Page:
The main focus of my research is the medieval Spanish epic and historiography, and my main aim is to ask what forms oral narrative takes, what work it does in the world, and how. My past and current research is also concerned with two essential problems: first, the relationship between epic and history, or the relation between "just another story about the past" and historical "facts"; and secondly, the phenomenon of "transitional literacy" or how scribal records show evidence of oral modes of thought. My researchand teaching--is basically historical and philological in orientation, although my work tends to be eclectic and interdisciplinary.
My monograph on Fernán Pérez de Guzmán is the product of serendipity. Like my book on
(1990) it was triggered by discovery of an unknown or ignored manuscript. Fernán Pérez is a major intellectual figure in 15th century letters. His library was known to us partially, only through a short and incomplete catalogue preserved in an 18th-century manuscript. The manuscript I edited in my recent book contains his last will and testament from 1463, which includes the entire catalogue of his library, with a description of the value of its contents and, in some cases, the physical appearance of its volumes. I study this library in the context of other seigneurial collections that belonged to other "grandes familias" that controlled the political destinies of Castile in the 15th century. The manuscript is also a gem because it gives us extensive biographical information about Fernán Pérez, which was previously unknown. It should be of great value to historians and other scholars of 15th century Castile.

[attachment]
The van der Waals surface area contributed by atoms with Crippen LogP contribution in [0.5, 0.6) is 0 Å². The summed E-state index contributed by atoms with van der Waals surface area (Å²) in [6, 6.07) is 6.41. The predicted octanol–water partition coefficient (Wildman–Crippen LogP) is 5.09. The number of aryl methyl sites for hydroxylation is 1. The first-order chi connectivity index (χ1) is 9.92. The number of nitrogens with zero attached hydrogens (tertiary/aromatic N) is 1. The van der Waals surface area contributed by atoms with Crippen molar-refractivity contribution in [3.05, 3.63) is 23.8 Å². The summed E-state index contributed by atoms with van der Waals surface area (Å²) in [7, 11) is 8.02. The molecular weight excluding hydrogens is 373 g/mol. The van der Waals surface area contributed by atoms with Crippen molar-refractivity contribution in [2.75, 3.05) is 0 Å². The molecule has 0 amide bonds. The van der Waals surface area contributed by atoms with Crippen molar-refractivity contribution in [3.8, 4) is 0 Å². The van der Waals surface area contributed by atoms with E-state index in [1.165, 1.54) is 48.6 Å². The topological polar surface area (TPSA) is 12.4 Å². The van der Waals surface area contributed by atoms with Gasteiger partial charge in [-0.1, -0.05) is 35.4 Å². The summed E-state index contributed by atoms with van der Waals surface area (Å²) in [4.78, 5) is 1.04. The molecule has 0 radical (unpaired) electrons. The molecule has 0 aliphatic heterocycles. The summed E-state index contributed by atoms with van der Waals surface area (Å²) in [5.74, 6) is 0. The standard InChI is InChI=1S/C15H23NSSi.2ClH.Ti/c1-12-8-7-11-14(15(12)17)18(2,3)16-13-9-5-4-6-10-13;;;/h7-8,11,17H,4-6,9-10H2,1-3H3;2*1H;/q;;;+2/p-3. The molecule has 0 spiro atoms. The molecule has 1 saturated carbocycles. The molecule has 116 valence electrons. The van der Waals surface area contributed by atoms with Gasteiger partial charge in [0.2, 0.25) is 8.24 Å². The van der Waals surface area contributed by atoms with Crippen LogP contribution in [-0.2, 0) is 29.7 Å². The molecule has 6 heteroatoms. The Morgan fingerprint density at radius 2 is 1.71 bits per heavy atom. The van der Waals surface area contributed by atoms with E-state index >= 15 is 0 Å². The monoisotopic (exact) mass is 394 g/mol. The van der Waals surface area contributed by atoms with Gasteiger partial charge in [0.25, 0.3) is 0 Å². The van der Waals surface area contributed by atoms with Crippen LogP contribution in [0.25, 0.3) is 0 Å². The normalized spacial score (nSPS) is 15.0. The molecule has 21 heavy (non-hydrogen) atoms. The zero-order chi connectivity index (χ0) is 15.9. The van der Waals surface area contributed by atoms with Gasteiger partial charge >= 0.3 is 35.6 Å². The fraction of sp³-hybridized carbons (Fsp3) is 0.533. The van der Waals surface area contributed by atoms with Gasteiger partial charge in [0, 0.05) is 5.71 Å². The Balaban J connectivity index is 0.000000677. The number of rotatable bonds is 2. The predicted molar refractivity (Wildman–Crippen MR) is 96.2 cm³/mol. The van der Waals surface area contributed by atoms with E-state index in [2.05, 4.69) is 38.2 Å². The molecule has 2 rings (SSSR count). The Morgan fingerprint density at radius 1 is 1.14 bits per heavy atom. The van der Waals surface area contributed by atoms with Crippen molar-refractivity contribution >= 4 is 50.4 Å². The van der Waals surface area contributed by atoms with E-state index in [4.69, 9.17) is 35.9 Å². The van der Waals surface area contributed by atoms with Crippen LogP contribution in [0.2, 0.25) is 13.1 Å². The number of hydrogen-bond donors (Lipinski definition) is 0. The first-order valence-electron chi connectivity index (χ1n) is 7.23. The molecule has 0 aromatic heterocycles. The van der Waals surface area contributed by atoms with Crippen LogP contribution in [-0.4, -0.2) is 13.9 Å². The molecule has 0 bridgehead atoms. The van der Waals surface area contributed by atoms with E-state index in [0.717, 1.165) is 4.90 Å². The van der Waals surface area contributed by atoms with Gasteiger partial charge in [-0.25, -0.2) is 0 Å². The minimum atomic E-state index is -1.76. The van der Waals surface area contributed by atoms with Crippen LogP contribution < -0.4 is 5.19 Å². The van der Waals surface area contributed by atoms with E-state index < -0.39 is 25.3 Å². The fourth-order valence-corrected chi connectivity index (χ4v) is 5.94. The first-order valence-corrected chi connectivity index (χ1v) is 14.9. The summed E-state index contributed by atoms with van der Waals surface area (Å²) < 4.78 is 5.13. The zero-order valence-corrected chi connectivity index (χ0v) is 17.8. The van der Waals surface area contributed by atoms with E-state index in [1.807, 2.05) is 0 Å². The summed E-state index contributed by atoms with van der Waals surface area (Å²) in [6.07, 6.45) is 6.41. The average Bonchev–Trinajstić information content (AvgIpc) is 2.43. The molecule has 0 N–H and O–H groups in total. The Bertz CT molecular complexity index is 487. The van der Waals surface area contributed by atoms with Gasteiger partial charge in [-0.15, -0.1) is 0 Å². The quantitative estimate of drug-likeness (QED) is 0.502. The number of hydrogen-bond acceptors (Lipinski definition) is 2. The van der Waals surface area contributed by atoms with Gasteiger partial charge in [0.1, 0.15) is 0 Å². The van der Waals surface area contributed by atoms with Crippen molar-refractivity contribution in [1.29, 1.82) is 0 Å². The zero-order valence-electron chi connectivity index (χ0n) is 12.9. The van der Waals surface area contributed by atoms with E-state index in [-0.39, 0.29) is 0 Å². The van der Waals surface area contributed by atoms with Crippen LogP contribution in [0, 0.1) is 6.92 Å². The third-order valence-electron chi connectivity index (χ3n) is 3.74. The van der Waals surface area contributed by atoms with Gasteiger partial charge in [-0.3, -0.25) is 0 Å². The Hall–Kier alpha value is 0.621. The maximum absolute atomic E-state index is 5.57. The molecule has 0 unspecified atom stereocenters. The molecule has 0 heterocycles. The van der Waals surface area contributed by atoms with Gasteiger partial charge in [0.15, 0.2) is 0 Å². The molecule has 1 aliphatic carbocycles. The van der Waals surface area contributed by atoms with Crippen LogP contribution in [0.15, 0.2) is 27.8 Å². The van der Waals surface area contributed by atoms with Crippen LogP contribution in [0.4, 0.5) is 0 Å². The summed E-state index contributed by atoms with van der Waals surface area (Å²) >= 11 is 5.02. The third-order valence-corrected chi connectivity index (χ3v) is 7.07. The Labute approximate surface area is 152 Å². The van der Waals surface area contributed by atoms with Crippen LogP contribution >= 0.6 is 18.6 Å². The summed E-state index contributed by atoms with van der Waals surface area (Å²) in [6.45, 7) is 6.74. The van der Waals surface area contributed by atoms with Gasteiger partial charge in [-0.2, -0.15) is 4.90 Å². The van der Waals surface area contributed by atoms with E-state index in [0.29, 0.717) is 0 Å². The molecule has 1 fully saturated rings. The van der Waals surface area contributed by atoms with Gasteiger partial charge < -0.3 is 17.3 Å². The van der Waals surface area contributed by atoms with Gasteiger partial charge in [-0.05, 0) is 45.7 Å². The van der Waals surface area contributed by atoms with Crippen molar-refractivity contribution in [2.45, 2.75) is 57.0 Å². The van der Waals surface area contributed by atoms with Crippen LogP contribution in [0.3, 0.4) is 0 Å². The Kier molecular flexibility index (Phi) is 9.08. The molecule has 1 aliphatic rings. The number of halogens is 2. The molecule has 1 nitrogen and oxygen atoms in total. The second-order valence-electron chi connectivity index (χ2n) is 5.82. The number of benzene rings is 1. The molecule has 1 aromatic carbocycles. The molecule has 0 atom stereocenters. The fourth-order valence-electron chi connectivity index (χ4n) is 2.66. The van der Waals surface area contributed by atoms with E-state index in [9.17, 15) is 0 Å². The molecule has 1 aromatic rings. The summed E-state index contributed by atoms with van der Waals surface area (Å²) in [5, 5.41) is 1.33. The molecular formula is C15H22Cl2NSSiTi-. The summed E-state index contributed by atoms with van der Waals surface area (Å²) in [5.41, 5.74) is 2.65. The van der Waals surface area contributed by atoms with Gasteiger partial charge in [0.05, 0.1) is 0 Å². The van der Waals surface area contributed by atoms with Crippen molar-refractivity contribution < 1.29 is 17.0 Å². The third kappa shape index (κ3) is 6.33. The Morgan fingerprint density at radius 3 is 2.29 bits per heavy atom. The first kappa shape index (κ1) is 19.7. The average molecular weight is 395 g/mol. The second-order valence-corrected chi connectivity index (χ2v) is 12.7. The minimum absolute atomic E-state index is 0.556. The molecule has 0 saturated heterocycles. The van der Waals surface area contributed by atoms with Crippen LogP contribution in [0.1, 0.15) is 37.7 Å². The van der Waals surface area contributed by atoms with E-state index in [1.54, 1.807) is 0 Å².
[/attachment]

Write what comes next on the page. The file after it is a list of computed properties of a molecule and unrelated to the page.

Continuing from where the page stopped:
Several of my contributions interweave many of the issues that have concerned me over the years (epic, historiography, orality, and women). My recent book on women and the epic (
La mujer en la épica castellano-leonesa en su contexto histórico
) is partly a result of my research on the epic over the years, and partly the result of teaching several courses on women and the epic. The hypothesis of the monograph, which synthesizes this work, is as follows: the origins of the primitive Castilian-Leonese epic songs can be found in the Imperial program of King Fernando I of Castile and Queen Sancha of León in the 11th century, and these songs were probably recreated in the first half of the 13th century, when king Fernando III of Castile 1217-52 and of León 1230-52, planned and almost fulfilled his Imperial program.
I am currently at work on two studies and editions: first, a 15th-century prosification of the
Poema de Fernan Gonzalez, and second, the Cantar de Sancho II
. Another research project with which I am involved is the study of private libraries of the late Spanish Middle Ages.